I was intrigued by this small embroidery (Embroidery Sample British Museum 1895,0810.37a,b) when I first saw it published in The Inventory of Henry VIII: Textiles and Dress Chapter 5: The Art of the Broderers by Santina Levey (Plate 77, page 158). The rose and crown are often embroidered on ceremonial objects, the Elizabethan Burse for example. The cipher of Henry VIII appears on the panel on the right indicating that it was likely embroidered prior to his death in 1547 making it one of the earliest extant pieces of what we refer to now as traditional English goldwork. https://www.britishmuseum.org/collection/object/H_1895-0810-37-b
Each of these very small panels, only 3½ inches square, has a border of true love knots that is the subject of my next experiment. I have not had the opportunity to examine this piece, but on very close inspection of the photograph, it appears that the metal purls of the border could have been created in two different methods. The knots could have been sewn individually onto the satin ground fabric with cut purls or they may have been knotted first similar to a braid and then secured to the ground with two purls between each knot.
Experiment #1 The Continuous Knot
How to decipher the knot? Many of the knots have been distorted so I searched out the most well defined knot and drew it exactly as I saw it. Then I simplified the path by reducing the number of threads from four to two and added directional arrows. Then came the hard part – actually making the knot. I used two different colours of bulky wool and went on to try a number of different materials eventually gaining the confidence to tie the knot in a series with two pairs of threads.
To reproduce the size and colour, I used #5 smooth purl threaded with a strand of linen and put a needle on each end to make it easier to weave in and out. I used only two lengths of purl to tie the series of knots. I had to leave it loose enough to thread in the pairs and it was very difficult to keep the correct tension and size as the knots progressed so out came the old macramé T-pins.
The pins were removed and the row of knots was secured to the velvet with small pieces of purl between the knots. The excess purl was cut and the linen thread was secured on the back.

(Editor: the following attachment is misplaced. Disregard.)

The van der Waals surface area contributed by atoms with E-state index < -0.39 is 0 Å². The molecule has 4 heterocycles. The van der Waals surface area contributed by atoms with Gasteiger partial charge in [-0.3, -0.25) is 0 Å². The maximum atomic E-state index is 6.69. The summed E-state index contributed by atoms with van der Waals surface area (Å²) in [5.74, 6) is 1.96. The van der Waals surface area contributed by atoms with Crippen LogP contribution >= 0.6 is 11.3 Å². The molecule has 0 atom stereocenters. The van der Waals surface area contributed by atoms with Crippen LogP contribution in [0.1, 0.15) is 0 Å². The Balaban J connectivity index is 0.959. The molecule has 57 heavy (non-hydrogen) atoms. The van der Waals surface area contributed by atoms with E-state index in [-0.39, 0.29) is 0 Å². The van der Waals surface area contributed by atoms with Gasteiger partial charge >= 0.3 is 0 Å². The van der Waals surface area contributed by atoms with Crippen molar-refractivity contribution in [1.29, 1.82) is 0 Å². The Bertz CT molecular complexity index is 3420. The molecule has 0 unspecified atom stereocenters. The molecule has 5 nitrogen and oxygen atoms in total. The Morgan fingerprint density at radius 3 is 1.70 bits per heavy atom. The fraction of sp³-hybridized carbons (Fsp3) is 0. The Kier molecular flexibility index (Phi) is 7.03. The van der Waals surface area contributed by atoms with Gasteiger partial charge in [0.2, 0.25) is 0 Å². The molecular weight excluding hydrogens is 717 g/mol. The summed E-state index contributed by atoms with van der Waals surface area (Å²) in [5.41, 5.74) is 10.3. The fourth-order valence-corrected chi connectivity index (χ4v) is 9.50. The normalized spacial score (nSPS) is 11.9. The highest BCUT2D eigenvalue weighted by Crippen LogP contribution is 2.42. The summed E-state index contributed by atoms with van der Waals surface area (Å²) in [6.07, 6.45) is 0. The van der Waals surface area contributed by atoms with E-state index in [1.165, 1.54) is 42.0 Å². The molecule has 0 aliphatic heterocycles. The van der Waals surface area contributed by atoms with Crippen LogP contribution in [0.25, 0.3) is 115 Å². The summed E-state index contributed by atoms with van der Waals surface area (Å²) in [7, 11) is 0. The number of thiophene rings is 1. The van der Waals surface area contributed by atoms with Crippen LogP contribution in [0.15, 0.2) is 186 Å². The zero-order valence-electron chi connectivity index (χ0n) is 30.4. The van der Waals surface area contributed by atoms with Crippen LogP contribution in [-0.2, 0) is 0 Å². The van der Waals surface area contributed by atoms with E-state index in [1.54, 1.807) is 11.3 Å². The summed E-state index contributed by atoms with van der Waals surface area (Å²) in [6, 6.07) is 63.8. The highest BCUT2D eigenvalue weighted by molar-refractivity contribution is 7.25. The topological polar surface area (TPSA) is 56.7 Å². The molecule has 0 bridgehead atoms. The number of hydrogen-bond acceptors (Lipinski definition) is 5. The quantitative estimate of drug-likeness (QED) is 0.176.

The knots were not uniform and a little bit large so I drew a ½ inch by 3½ inch rectangle on the foam core and tried to work within the space. I also needed a guideline on the velvet because the knots loosen during the transfer.
There must be an easier way! Once again, the modern thread may have made it a bit more challenging to tie the knots. The smoothness of the purl made it slippery and difficult to maintain the tension but it had the benefit of making it easier to pull in and out. The Tudor purl is much less consistent and this may be a result of keeping tension. In a comparison photograph, the wire used to make the Tudor thread appears to be a larger gauge and much flatter. I expect there is a machine that will make these knots now. Next week Experiment #2 Individually Cut Purls.
What a lovely experiment, Cindy! Have you tried using a “real” gold purl? I find that the threads with the slightly higher gold content behave quite differently than the ones sold as gilt.
Good question, Jessica! Actually, I have ordered a number of samples, passing and purl, from Maurer in both gold and gilt, and will order some once I have a good look! I’m looking forward to more experiments.
I am going to give this a try with some silk wrapped purl. It will be a wee bit out of the correct period but I think the effect would still be lovely.
Good idea, Mike! If you can, also try two colours of silk gimp, the knot will pull nice and tight.